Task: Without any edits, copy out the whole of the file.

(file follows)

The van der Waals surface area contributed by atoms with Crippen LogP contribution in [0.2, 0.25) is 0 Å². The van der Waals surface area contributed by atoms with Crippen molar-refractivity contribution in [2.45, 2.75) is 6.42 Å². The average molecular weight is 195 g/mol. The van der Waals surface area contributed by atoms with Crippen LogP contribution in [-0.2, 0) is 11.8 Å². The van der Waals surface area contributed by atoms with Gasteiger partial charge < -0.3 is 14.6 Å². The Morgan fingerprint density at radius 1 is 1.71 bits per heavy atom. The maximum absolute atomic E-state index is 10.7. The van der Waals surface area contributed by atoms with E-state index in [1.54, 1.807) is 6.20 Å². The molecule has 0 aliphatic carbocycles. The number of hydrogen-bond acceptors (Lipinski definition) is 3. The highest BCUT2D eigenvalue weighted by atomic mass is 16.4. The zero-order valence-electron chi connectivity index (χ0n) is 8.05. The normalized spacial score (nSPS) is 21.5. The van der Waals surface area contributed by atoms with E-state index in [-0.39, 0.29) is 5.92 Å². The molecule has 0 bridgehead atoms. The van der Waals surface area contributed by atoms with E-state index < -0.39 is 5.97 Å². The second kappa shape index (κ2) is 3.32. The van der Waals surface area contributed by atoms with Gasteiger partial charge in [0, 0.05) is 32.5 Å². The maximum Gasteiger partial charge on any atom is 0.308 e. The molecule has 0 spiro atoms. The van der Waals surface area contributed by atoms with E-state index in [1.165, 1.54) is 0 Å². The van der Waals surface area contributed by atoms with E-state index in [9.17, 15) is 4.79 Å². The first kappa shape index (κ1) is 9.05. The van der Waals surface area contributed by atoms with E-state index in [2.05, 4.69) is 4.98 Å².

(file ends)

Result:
The van der Waals surface area contributed by atoms with Crippen LogP contribution in [0.2, 0.25) is 0 Å². The van der Waals surface area contributed by atoms with Crippen molar-refractivity contribution in [2.45, 2.75) is 6.42 Å². The average molecular weight is 195 g/mol. The van der Waals surface area contributed by atoms with Crippen LogP contribution in [-0.2, 0) is 11.8 Å². The van der Waals surface area contributed by atoms with Gasteiger partial charge < -0.3 is 14.6 Å². The Morgan fingerprint density at radius 1 is 1.71 bits per heavy atom. The maximum absolute atomic E-state index is 10.7. The van der Waals surface area contributed by atoms with E-state index in [1.54, 1.807) is 6.20 Å². The molecule has 0 aliphatic carbocycles. The number of hydrogen-bond acceptors (Lipinski definition) is 3. The highest BCUT2D eigenvalue weighted by atomic mass is 16.4. The zero-order valence-electron chi connectivity index (χ0n) is 8.05. The normalized spacial score (nSPS) is 21.5. The van der Waals surface area contributed by atoms with E-state index in [-0.39, 0.29) is 5.92 Å². The molecule has 0 bridgehead atoms. The van der Waals surface area contributed by atoms with E-state index < -0.39 is 5.97 Å². The second kappa shape index (κ2) is 3.32. The van der Waals surface area contributed by atoms with Gasteiger partial charge in [0, 0.05) is 32.5 Å². The maximum Gasteiger partial charge on any atom is 0.308 e. The molecule has 0 spiro atoms. The van der Waals surface area contributed by atoms with E-state index in [1.165, 1.54) is 0 Å². The van der Waals surface area contributed by atoms with E-state index in [9.17, 15) is 4.79 Å². The first kappa shape index (κ1) is 9.05. The van der Waals surface area contributed by atoms with E-state index in [2.05, 4.69) is 4.98 Å².